Gaining new traction with the collapse of actually existing communism and the emergence of the rhetoric of globalization, capitalism entered the twenty-first century seemingly more secure than at any other point in its 500 year, conflict-riven history. Sure, wages in places like China, India, and Mexico were dreadfully low. Sure, environmental regulations were being eviscerated by global trade treaties and the neoliberal doctrine, espoused everywhere, of free trade. Sure unions were on the decline along with worker protections. But capitalism at the turn of the century seemed to be the drunk, rich boy at a frat party, loved by many, envied by more, and with more than enough money and clout behind him to cover over any illegalities or violent indiscretions that might appear in his wake. While many of us disliked him even back then, we were left cleaning up the mess and attending to the hurt or discarded; he was on to the next party charming more people, generating more good feelings, and throwing around more money.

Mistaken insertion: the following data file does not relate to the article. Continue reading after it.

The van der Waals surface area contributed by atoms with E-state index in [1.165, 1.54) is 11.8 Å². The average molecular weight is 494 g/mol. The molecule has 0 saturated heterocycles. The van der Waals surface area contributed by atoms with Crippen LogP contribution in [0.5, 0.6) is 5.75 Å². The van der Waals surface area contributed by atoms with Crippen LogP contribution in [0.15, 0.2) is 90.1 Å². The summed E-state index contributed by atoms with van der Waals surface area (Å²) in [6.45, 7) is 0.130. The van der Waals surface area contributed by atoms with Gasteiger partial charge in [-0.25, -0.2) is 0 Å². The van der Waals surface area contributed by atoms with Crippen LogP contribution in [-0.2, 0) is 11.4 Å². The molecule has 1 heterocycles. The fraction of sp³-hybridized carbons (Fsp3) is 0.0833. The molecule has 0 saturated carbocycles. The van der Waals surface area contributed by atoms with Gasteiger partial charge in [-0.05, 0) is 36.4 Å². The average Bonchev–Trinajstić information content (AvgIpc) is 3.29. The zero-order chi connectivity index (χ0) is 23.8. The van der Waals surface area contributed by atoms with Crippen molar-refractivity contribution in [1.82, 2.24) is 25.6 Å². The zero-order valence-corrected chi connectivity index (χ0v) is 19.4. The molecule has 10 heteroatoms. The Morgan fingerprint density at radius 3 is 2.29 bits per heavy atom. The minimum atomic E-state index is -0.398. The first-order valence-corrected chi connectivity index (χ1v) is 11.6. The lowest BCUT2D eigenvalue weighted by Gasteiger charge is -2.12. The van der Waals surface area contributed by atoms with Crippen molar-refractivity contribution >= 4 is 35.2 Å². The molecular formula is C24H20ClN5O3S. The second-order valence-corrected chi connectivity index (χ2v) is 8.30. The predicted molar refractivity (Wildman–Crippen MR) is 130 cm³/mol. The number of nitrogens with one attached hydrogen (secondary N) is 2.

What a change 15 years makes. The charming rich kid act has grown old (starting to reveal that his seeming youth was just a ruse, a trick produced by plastic surgery, good clothes, and the right lighting). The guy hunched over the bar stinks of too many Grey Goose martinis, his once winsome smile now reveals itself to be predatory, and his face leers with dissipated and only half-believed come-ons. What originally looked like good money is now just a collection of gambling debts and loans from lenders who are either remarkably naïve or as thoroughly corrupt as our not-so-young man.. Such is the changed appearance of capitalism in the present moment. Where it once seemed to offer unlimited goods at cheap prices (never mind the corresponding wage depression and wholesale destruction of specific industries via offshoring), it now seems to only offer unlimited and very risky speculation, available only to the super-rich but redeemable, should all of these speculations go bad, by the wealth of the many. Where once it promised productivity and abundance (never mind the creeping environmental devastation), it now demands austerity and its right to whatever is left of the public coffers and the collective commons. Where it once promised growth and a jubilant end of history, it now very clearly is becoming the harbinger of death and suffering by way of ecological catastrophe (whether via cataclysm or, more likely, the evermore-regular degradation of the planet, which of course affects the global poor disproportionately). And for the rhetoric of entrepreneurial opportunity (which of course also meant you had the opportunity to starve) that accompanied the first wave of neoliberalism, we now have the rhetoric of working for free and loving it in neoliberalism’s second wave. If you do it really well, you might get paid for it someday.